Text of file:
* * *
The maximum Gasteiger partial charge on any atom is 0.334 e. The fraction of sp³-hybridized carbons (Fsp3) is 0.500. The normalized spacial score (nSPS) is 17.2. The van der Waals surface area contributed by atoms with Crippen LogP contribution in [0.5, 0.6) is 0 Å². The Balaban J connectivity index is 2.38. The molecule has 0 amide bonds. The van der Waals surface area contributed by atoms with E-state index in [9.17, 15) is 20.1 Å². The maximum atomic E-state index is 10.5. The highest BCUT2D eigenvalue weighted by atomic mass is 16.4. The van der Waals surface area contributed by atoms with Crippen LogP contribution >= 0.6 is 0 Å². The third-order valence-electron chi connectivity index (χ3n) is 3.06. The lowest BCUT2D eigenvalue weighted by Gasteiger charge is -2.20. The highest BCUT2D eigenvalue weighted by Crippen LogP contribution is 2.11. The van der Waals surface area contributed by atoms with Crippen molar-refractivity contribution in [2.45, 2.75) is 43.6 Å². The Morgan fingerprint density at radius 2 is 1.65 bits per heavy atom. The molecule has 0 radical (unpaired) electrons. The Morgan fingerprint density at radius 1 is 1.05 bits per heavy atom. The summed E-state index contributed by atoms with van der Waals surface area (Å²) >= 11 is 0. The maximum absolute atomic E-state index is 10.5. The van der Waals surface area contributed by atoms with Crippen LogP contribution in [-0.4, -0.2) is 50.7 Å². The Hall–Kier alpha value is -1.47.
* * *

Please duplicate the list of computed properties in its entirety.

The maximum Gasteiger partial charge on any atom is 0.334 e. The fraction of sp³-hybridized carbons (Fsp3) is 0.500. The normalized spacial score (nSPS) is 17.2. The van der Waals surface area contributed by atoms with Crippen LogP contribution in [0.5, 0.6) is 0 Å². The Balaban J connectivity index is 2.38. The molecule has 0 amide bonds. The van der Waals surface area contributed by atoms with E-state index in [9.17, 15) is 20.1 Å². The maximum atomic E-state index is 10.5. The highest BCUT2D eigenvalue weighted by atomic mass is 16.4. The van der Waals surface area contributed by atoms with Crippen LogP contribution >= 0.6 is 0 Å². The third-order valence-electron chi connectivity index (χ3n) is 3.06. The lowest BCUT2D eigenvalue weighted by Gasteiger charge is -2.20. The highest BCUT2D eigenvalue weighted by Crippen LogP contribution is 2.11. The van der Waals surface area contributed by atoms with Crippen molar-refractivity contribution in [2.45, 2.75) is 43.6 Å². The Morgan fingerprint density at radius 2 is 1.65 bits per heavy atom. The molecule has 0 radical (unpaired) electrons. The Morgan fingerprint density at radius 1 is 1.05 bits per heavy atom. The summed E-state index contributed by atoms with van der Waals surface area (Å²) >= 11 is 0. The maximum absolute atomic E-state index is 10.5. The van der Waals surface area contributed by atoms with Crippen LogP contribution in [-0.4, -0.2) is 50.7 Å². The Hall–Kier alpha value is -1.47.